After going a couple weeks without watching a Criterion Collection title on their Hulu Plus channel, I find myself idly wondering during quiet moments about what is new.  Only 416 Criterion Collection titles are on the Hulu Channel, and I've made it through 237 of those, more or less.  I think maybe 25 plus of what's left are the Zatoichi samurai series and I'm not watching all of them, leaving about 150 movies available. Most of those remaining are Japanese films followed by Italian and French films.  Of the non Hulu plus available Criterion Collection films, many of them are the best known American releases- Wes Anderson's movies, Repo Man, movies like that.  I'd say I've watched maybe half of those films.  So honestly, the project of viewing all of the Criterion Collection films is not especially complicated, if only because you can knock out more than half as part of a 7.99 a month Hulu Plus subscription.

   What have I learned?  A LOT about European art films of the 1950s and 1960s.  Even more about Japanese film from that same time period.  Less about smaller national cinemas and underappreciated American independent and genre films.  Nothing about mainline Hollywood hits.  If you were to predict the trajectory of future additions to the Criterion Collection, I would say that "World Cinema," especially films from non-traditional film industries, is likely to be the biggest area for growth.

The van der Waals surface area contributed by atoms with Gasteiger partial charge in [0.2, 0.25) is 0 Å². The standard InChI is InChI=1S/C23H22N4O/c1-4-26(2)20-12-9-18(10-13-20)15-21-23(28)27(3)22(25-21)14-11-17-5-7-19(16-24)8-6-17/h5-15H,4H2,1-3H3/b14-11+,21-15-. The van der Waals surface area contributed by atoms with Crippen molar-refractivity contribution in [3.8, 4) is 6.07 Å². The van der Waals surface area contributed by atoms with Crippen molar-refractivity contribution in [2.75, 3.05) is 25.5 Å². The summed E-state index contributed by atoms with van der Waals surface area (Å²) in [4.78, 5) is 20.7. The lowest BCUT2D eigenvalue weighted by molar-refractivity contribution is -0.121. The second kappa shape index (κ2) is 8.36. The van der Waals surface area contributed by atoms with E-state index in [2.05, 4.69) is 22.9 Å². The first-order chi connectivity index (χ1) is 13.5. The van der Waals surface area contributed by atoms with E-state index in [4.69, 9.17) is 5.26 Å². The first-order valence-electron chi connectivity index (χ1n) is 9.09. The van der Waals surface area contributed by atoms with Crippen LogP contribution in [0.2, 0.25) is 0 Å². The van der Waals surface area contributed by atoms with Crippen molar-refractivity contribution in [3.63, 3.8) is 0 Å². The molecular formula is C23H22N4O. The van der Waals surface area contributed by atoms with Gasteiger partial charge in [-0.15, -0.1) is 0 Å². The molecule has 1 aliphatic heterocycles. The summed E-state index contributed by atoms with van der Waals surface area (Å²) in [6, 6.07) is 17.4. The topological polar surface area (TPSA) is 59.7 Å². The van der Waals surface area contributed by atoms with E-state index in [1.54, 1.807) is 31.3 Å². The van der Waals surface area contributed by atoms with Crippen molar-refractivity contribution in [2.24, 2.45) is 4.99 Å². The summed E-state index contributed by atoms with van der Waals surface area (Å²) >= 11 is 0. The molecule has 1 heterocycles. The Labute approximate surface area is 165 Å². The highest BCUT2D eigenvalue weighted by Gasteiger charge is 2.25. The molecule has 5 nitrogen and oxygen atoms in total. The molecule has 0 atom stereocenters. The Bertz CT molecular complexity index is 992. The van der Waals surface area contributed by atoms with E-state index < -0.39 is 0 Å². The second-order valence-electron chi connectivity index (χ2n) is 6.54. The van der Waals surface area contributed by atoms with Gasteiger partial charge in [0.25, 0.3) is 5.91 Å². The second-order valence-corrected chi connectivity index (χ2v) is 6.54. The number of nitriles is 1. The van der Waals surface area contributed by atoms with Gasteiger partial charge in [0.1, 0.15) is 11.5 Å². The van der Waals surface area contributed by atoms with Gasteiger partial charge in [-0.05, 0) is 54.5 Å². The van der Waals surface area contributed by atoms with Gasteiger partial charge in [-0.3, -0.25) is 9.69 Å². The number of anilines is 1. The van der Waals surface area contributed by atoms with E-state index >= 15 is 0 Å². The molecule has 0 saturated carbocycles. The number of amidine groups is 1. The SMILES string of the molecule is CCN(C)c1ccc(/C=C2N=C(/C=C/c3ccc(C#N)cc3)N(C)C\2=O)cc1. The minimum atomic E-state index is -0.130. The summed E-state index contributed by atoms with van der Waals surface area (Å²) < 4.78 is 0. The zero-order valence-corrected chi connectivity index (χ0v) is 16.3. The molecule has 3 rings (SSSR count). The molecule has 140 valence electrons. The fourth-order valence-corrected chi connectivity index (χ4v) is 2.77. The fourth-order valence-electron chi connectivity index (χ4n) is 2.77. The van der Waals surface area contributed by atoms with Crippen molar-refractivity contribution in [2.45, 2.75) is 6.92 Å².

For a good example of both the present and future of the Criterion Collection, you could do worse than La Ciénaga (2001) by Argentinian director Lucrecia Martel.  Portraits of dysfunctional upper middle class families are a subject near and dear to the heart of the Criterion Collection and "serious" film makers everywhere.  It has been that way from the beginning of European art film and it probably mirrors the larger cultural interest in Freud and family psychology that dates from the beginning of the 20th century.

   La Ciénaga sits firmly in the tradition of the disintegrating "European" bourgeois family, though here the family is Argentinian.   Although the accompanying essay on the Criterion Collections' website situates Martel among a tradition of 'new Argentinian' filmmaking informed by the economic turmoil of the 1990s, I saw this film as a fairly straight forward regional take on this larger genre.  To her credit, Martel employs a diffuse and elliptical film making style that lessens the familiarity of the milieu, but to me the pleasure was in an artist doing a nuanced take on an already popular number.